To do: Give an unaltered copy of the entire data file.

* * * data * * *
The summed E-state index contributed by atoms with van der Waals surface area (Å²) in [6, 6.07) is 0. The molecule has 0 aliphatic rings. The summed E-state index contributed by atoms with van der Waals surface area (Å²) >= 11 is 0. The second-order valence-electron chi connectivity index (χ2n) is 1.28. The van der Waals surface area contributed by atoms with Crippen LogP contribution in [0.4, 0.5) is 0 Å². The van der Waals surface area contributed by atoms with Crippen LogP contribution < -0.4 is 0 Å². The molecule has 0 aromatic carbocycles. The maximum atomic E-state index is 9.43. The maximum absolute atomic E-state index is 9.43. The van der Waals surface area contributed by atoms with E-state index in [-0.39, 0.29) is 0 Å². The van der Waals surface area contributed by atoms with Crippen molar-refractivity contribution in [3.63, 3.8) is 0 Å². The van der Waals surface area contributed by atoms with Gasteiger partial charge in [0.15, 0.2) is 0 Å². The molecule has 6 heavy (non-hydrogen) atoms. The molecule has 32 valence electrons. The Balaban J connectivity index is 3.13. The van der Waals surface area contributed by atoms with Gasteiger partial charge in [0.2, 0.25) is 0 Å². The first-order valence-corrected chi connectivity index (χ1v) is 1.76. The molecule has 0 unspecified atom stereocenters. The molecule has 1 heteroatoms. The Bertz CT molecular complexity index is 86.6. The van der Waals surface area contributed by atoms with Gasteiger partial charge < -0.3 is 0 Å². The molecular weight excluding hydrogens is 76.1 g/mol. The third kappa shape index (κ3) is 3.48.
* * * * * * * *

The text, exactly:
The summed E-state index contributed by atoms with van der Waals surface area (Å²) in [6, 6.07) is 0. The molecule has 0 aliphatic rings. The summed E-state index contributed by atoms with van der Waals surface area (Å²) >= 11 is 0. The second-order valence-electron chi connectivity index (χ2n) is 1.28. The van der Waals surface area contributed by atoms with Crippen LogP contribution in [0.4, 0.5) is 0 Å². The van der Waals surface area contributed by atoms with Crippen LogP contribution < -0.4 is 0 Å². The molecule has 0 aromatic carbocycles. The maximum atomic E-state index is 9.43. The maximum absolute atomic E-state index is 9.43. The van der Waals surface area contributed by atoms with E-state index in [-0.39, 0.29) is 0 Å². The van der Waals surface area contributed by atoms with Crippen molar-refractivity contribution in [3.63, 3.8) is 0 Å². The van der Waals surface area contributed by atoms with Gasteiger partial charge in [0.15, 0.2) is 0 Å². The molecule has 6 heavy (non-hydrogen) atoms. The molecule has 32 valence electrons. The Balaban J connectivity index is 3.13. The van der Waals surface area contributed by atoms with Gasteiger partial charge in [0.2, 0.25) is 0 Å². The first-order valence-corrected chi connectivity index (χ1v) is 1.76. The molecule has 0 unspecified atom stereocenters. The molecule has 1 heteroatoms. The Bertz CT molecular complexity index is 86.6. The van der Waals surface area contributed by atoms with Gasteiger partial charge < -0.3 is 0 Å². The molecular weight excluding hydrogens is 76.1 g/mol. The third kappa shape index (κ3) is 3.48.